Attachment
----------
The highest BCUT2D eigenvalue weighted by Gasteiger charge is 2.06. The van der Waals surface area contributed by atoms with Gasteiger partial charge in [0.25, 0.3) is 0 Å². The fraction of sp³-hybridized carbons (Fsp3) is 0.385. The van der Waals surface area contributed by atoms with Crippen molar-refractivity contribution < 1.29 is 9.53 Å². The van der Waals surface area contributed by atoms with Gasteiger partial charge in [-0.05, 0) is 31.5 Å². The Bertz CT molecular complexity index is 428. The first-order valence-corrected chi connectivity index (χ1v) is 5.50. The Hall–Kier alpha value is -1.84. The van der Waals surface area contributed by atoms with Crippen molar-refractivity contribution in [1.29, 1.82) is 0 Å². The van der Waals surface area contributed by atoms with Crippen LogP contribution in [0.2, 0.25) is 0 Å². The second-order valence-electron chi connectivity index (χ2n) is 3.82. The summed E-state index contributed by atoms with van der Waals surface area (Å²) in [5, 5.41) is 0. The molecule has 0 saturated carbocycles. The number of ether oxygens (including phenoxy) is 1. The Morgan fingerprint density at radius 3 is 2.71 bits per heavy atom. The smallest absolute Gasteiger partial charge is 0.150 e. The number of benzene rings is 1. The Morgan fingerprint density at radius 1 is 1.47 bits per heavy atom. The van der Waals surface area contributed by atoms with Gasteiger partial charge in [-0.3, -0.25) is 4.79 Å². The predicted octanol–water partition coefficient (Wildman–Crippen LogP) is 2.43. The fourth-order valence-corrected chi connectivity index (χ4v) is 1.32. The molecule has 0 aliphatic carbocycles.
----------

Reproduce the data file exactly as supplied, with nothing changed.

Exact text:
The highest BCUT2D eigenvalue weighted by Gasteiger charge is 2.06. The van der Waals surface area contributed by atoms with Gasteiger partial charge in [0.25, 0.3) is 0 Å². The fraction of sp³-hybridized carbons (Fsp3) is 0.385. The van der Waals surface area contributed by atoms with Crippen molar-refractivity contribution < 1.29 is 9.53 Å². The van der Waals surface area contributed by atoms with Gasteiger partial charge in [-0.05, 0) is 31.5 Å². The Bertz CT molecular complexity index is 428. The first-order valence-corrected chi connectivity index (χ1v) is 5.50. The Hall–Kier alpha value is -1.84. The van der Waals surface area contributed by atoms with Crippen molar-refractivity contribution in [1.29, 1.82) is 0 Å². The van der Waals surface area contributed by atoms with Crippen LogP contribution in [0.2, 0.25) is 0 Å². The second-order valence-electron chi connectivity index (χ2n) is 3.82. The summed E-state index contributed by atoms with van der Waals surface area (Å²) in [5, 5.41) is 0. The molecule has 0 saturated carbocycles. The number of ether oxygens (including phenoxy) is 1. The Morgan fingerprint density at radius 3 is 2.71 bits per heavy atom. The smallest absolute Gasteiger partial charge is 0.150 e. The number of benzene rings is 1. The Morgan fingerprint density at radius 1 is 1.47 bits per heavy atom. The van der Waals surface area contributed by atoms with Gasteiger partial charge in [-0.3, -0.25) is 4.79 Å². The predicted octanol–water partition coefficient (Wildman–Crippen LogP) is 2.43. The fourth-order valence-corrected chi connectivity index (χ4v) is 1.32. The molecule has 0 aliphatic carbocycles.